It is difficult to imagine the Oakland Zoo proposing anything more outrageous than their plan to build an environmentally destructive “conservation” exhibit on the richest and most sensitive lands in Knowland Park, but in their latest proposal the preposterous trumps the outrageous. The upshot of their bold move toward endgame is that not only would the public lose far more park land than initially approved, but all public access to the very best native plant habitat in the park would be legally barred forever.
To understand what is currently taking place behind closed doors, it’s necessary to recall that, when the Oakland City Council rubber-stamped its approval of the project in 2011, they did so with the assurance by the City Planning Department that there would be no significant impacts from the project – indeed the whole idea of using a Mitigated Negative Declaration was justified by that claim. But that was before other agencies outside the city had analyzed the project.
Enter the California Department of Fish and Wildlife and the US Fish and Wildlife Service. CNPS hoped that CDFW would take a firm stance on protecting the rare plant resources. The agency did suggest the zoo move its project away from the sensitive resources and put it in the abundant surplus land within the existing footprint, but the zoo refused. But when both wildlife agencies analyzed the expansion plan for impacts to Alameda whipsnake – a species listed under the state and federal Endangered Species Acts – they found that there were plenty of significant impacts not detailed or analyzed in the zoo’s environmental document and permit application. The zoo claimed, for instance, that many of the impacts to whipsnake habitat – much of which is rare chaparral and rare native grasslands – would be temporary. The agencies disagreed. The Zoo’s whipsnake consultant contended that the enclosures for the exhibit animals would remain viable snake habitat despite the fact that most of the exhibit animals are predator species that would readily prey upon the snake, should any venture into the exhibits. Again the agencies disagreed.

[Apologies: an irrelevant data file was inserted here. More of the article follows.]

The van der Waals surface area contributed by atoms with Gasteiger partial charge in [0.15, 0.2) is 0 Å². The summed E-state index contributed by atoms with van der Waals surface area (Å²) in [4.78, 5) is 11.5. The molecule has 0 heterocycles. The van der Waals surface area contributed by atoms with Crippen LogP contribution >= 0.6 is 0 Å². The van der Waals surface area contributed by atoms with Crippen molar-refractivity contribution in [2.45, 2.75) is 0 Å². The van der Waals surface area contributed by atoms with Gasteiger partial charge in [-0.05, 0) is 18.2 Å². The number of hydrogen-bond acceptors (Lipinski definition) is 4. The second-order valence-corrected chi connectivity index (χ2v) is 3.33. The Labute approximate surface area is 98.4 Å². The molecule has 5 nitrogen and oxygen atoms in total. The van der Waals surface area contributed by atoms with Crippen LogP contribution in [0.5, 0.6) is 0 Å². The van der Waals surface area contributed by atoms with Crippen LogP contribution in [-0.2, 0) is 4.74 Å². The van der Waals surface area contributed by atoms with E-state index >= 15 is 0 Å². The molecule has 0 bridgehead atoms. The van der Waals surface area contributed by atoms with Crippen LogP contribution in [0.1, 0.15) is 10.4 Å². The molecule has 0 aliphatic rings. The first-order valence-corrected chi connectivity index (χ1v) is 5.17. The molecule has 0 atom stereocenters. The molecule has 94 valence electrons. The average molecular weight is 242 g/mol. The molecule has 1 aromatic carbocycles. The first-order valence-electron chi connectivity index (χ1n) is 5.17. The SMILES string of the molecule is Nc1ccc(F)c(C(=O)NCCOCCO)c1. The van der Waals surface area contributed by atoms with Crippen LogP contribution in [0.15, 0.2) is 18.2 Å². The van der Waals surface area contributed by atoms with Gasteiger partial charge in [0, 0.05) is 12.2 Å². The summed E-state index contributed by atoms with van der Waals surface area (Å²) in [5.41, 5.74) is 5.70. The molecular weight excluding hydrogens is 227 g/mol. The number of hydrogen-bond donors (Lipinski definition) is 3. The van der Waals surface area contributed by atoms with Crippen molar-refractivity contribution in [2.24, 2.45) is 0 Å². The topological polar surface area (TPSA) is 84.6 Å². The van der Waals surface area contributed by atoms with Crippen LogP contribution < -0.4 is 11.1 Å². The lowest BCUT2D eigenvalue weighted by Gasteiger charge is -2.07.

Impacts must be mitigated. Altogether, the agencies figured that the Zoo’s expensive tastes for building upon the highest and best quality whipsnake habitat would set them back about 52+ acres – an area almost as large as the 56-acre exhibit itself. What to do? Did the zoo adjust the site of the development to avoid impacts and the need to mitigate? Nope. What about buying mitigation credits from a mitigation bank? Nope. Instead, the zoo hit upon the brilliant scheme to cut through all the environmental red tape and take more free public park land with a little help from their friends in the city.
The latest maps
show that the zoo, with the help of the City Planning Department, is intending to place a conservation easement on 52+ acres of park land, some of which lies within the project area, with the remainder outside the project area and even outside the special zoned land for the zoo to develop. Normally, the wildlife agencies want to exclude the public from mitigation lands—either through the use of private mitigation banks or, if the development is on private land, to have a reserve set aside. But the zoo’s insistence on using public park land for its mitigation sites presents a dilemma, even beyond the fact that using already protected land is double-dipping. The expansion project is facing increasingly hostile public backlash as more people learn of the full range of impacts to the park and public access. Fencing off another 20 acres will be politically difficult, especially since the land in question is visible from Golf Links Road.